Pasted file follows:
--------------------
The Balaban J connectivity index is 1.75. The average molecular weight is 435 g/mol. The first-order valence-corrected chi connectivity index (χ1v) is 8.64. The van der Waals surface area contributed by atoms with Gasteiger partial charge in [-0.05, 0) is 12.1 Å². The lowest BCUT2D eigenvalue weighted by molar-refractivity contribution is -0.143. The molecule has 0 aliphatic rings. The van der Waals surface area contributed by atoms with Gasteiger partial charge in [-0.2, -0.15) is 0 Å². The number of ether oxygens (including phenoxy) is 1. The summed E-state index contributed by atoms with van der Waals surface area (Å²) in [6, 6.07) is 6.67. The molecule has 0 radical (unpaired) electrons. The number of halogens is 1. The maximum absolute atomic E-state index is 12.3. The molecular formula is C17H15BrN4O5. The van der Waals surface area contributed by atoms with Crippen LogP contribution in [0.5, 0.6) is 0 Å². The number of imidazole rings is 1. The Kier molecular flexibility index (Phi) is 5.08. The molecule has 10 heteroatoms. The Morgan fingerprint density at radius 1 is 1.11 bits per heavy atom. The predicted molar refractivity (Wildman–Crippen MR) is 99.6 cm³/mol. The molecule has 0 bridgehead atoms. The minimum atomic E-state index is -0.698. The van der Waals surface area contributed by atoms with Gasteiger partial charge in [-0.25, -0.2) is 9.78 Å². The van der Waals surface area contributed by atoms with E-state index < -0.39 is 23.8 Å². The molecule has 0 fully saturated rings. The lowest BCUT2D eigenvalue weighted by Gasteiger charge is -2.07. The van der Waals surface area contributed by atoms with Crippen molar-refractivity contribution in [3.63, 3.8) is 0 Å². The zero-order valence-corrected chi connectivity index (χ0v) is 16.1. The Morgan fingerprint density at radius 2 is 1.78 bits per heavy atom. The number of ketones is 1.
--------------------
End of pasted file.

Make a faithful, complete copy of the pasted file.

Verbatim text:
The Balaban J connectivity index is 1.75. The average molecular weight is 435 g/mol. The first-order valence-corrected chi connectivity index (χ1v) is 8.64. The van der Waals surface area contributed by atoms with Gasteiger partial charge in [-0.05, 0) is 12.1 Å². The lowest BCUT2D eigenvalue weighted by molar-refractivity contribution is -0.143. The molecule has 0 aliphatic rings. The van der Waals surface area contributed by atoms with Gasteiger partial charge in [-0.2, -0.15) is 0 Å². The number of ether oxygens (including phenoxy) is 1. The summed E-state index contributed by atoms with van der Waals surface area (Å²) in [6, 6.07) is 6.67. The molecule has 0 radical (unpaired) electrons. The number of halogens is 1. The maximum absolute atomic E-state index is 12.3. The molecular formula is C17H15BrN4O5. The van der Waals surface area contributed by atoms with Crippen LogP contribution in [0.5, 0.6) is 0 Å². The number of imidazole rings is 1. The Kier molecular flexibility index (Phi) is 5.08. The molecule has 10 heteroatoms. The Morgan fingerprint density at radius 1 is 1.11 bits per heavy atom. The predicted molar refractivity (Wildman–Crippen MR) is 99.6 cm³/mol. The molecule has 0 bridgehead atoms. The minimum atomic E-state index is -0.698. The van der Waals surface area contributed by atoms with Gasteiger partial charge in [-0.25, -0.2) is 9.78 Å². The van der Waals surface area contributed by atoms with E-state index < -0.39 is 23.8 Å². The molecule has 0 fully saturated rings. The lowest BCUT2D eigenvalue weighted by Gasteiger charge is -2.07. The van der Waals surface area contributed by atoms with Crippen molar-refractivity contribution in [3.63, 3.8) is 0 Å². The zero-order valence-corrected chi connectivity index (χ0v) is 16.1. The Morgan fingerprint density at radius 2 is 1.78 bits per heavy atom. The number of ketones is 1.